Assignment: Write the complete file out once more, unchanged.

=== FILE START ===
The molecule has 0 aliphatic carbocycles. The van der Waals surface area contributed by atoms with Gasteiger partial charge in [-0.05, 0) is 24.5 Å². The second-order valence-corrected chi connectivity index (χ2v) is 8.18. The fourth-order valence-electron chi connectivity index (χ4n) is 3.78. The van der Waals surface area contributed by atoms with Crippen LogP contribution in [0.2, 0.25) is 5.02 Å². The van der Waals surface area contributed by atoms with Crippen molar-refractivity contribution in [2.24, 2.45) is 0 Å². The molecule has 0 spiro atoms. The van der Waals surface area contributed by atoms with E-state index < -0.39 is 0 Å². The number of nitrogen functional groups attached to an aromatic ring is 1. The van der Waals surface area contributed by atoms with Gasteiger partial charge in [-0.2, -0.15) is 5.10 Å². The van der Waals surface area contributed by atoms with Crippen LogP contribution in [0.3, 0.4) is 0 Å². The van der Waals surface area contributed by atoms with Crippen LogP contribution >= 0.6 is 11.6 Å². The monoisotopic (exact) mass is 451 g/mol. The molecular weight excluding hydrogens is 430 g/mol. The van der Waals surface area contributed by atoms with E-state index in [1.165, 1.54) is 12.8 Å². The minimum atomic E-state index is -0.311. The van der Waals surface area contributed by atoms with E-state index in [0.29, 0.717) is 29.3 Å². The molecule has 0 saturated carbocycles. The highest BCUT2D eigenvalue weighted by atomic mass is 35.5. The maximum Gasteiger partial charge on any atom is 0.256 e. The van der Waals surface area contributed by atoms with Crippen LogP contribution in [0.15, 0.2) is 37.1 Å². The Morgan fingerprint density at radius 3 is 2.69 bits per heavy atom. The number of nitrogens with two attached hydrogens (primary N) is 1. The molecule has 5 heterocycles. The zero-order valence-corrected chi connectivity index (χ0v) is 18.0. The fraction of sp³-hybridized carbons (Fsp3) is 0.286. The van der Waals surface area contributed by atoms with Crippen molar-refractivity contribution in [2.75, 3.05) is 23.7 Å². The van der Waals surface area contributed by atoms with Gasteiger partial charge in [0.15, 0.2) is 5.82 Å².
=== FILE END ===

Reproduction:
The molecule has 0 aliphatic carbocycles. The van der Waals surface area contributed by atoms with Gasteiger partial charge in [-0.05, 0) is 24.5 Å². The second-order valence-corrected chi connectivity index (χ2v) is 8.18. The fourth-order valence-electron chi connectivity index (χ4n) is 3.78. The van der Waals surface area contributed by atoms with Crippen LogP contribution in [0.2, 0.25) is 5.02 Å². The van der Waals surface area contributed by atoms with Crippen molar-refractivity contribution in [2.24, 2.45) is 0 Å². The molecule has 0 spiro atoms. The van der Waals surface area contributed by atoms with E-state index < -0.39 is 0 Å². The number of nitrogen functional groups attached to an aromatic ring is 1. The van der Waals surface area contributed by atoms with Gasteiger partial charge in [-0.2, -0.15) is 5.10 Å². The van der Waals surface area contributed by atoms with Crippen LogP contribution in [0.3, 0.4) is 0 Å². The van der Waals surface area contributed by atoms with Crippen LogP contribution >= 0.6 is 11.6 Å². The monoisotopic (exact) mass is 451 g/mol. The molecular weight excluding hydrogens is 430 g/mol. The van der Waals surface area contributed by atoms with E-state index in [1.165, 1.54) is 12.8 Å². The minimum atomic E-state index is -0.311. The van der Waals surface area contributed by atoms with E-state index in [0.29, 0.717) is 29.3 Å². The molecule has 0 saturated carbocycles. The highest BCUT2D eigenvalue weighted by atomic mass is 35.5. The maximum Gasteiger partial charge on any atom is 0.256 e. The van der Waals surface area contributed by atoms with Crippen LogP contribution in [0.15, 0.2) is 37.1 Å². The Morgan fingerprint density at radius 3 is 2.69 bits per heavy atom. The number of nitrogens with two attached hydrogens (primary N) is 1. The molecule has 5 heterocycles. The zero-order valence-corrected chi connectivity index (χ0v) is 18.0. The fraction of sp³-hybridized carbons (Fsp3) is 0.286. The van der Waals surface area contributed by atoms with Crippen molar-refractivity contribution in [2.75, 3.05) is 23.7 Å². The van der Waals surface area contributed by atoms with Gasteiger partial charge in [0.15, 0.2) is 5.82 Å².